Science Spotlight: Can Wearing a Robot Help People Learn to Walk?

Thu 22 Feb 2024

Cerebral Palsy Alliance Research Foundation proudly funds research to help people with cerebral palsy at every age and stage of life. The following Science Spotlight focuses on one of many projects we’ve recently supported.

Science Spotlight: Can Wearing a Robot Help People Learn to Walk?
By Dr. Sara Lewis

Using an exoskeleton — a robot worn over parts of the body like Ironman — can sound like something out of science fiction. But it’s reality for many people with cerebral palsy (CP). Imagine using technology to help you stand independently for the first time, walk at your graduation, or run and play with your friends. These dreams can come true in some cases, but using a worn assistive device can also have day-to-day benefits as well.

Trexo Robotics is building robotic exoskeletons that provide posture support and gait training. These are adjustable to provide the right balance of support and challenge needed to build stability and strength. A Trexo device is great for both improving the ability to participate more fully in some activities, and for improving long-term motor development. It’s also being studied in clinical trials for lessening some of the negative side effects of long-term sitting, such as improving digestion and pain.

However, the device is currently designed for children older than age two, and it is not known how early one could begin training. One of the consistent findings about physical therapy is that beginning as early as possible is key for success.

Why is early intervention so important? This is because the brain is more plastic, or able to adapt and learn new skills, during specific time windows in development. This is called a “critical period,” and during a critical period, that part of the brain is changing connections to focus on relevant information and be more efficient. These changes include increasing the strength of inhibitory connections to suppress unwanted input and pruning connections that are not useful. Whether a connection is considered useful is based on the sensory input activating synapses and neurons. In other words, use it or lose it.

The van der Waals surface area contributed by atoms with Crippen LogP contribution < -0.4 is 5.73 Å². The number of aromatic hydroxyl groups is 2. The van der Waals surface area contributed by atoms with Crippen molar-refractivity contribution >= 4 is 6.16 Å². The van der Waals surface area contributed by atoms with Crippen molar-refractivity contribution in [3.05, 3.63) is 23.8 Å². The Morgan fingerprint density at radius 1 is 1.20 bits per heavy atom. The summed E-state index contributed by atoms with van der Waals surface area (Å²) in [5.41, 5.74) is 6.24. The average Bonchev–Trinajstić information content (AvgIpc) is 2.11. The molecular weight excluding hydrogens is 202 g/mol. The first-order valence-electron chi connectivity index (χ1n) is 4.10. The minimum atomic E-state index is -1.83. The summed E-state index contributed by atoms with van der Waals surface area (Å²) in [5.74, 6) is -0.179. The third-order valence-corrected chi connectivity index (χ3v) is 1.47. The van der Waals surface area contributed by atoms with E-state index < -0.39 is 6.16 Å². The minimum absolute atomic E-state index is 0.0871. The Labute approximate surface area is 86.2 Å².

Critical periods happen at different times during development for different skills. This is how we know when different developmental milestones are supposed to happen and in what order. The types of experiences a child has during a developmental period create can have lifelong effects.

For example, the critical period for the development of a binocular vision is very early, between three and eight months, with sensitivity to damage through age three. The best time to learn a second language is later, extending through puberty. Children raised in bilingual households have an easier time learning additional languages than those who have their first foreign language experience in college.

If you want to maximize the potential for development of the motor system, starting early is crucial. The movements of young children become more precise with time, as unwanted connections are pruned, patterns of neuron activity become refined, and the “right” movements are retained. If there are problems with the movements being used, this makes it harder to learn the correct movements later.

Dr. Dawn Gano at the University of California, San Fransisco, started the CPARF-supported TREx study to evaluate the feasibility and acceptability of Trexo robotic exoskeleton training in children under two years old with delayed motor skills or a CP diagnosis.

The study has two parts: the first evaluates whether the exoskeleton improves range of motion, strength and/or motor function. The second engages parents and clinicians to better understand how robotics can address the needs and goals of rehabilitation for children.

It can be challenging for very young children to use a device like the Trexo, and each patient must be fitted and require lot of external assistance to use it. The investigators worked hard to ensure there were providers and physical therapists trained on its use.

Because this is a new technology, it takes time to study how best to use it, make it more widely available and affordable, and demonstrate efficacy. Long term, studies such as TREx can be used to design a clinical trial to rigorously test exoskeleton rehabilitation compared to standard rehabilitation. This can help create more equitable access to novel technology that improves motor function and/or quality of life for children with CP.

About the Author: Dr. Sara Lewis is a Postdoctoral Research Associate at Phoenix Children’s Hospital working with Dr. Michael Kruer to identify genetic causes of cerebral palsy.

She received her PhD in Neuroscience in 2015 with an emphasis in genetic neurodevelopmental disorders. Her work integrates human genetics with the fly model to study how genes leading to movement disorders changes in the brain.

Her work also addresses the challenges implementing genetics findings in the clinical environment. Her research is funded by CPARF.



Further information:

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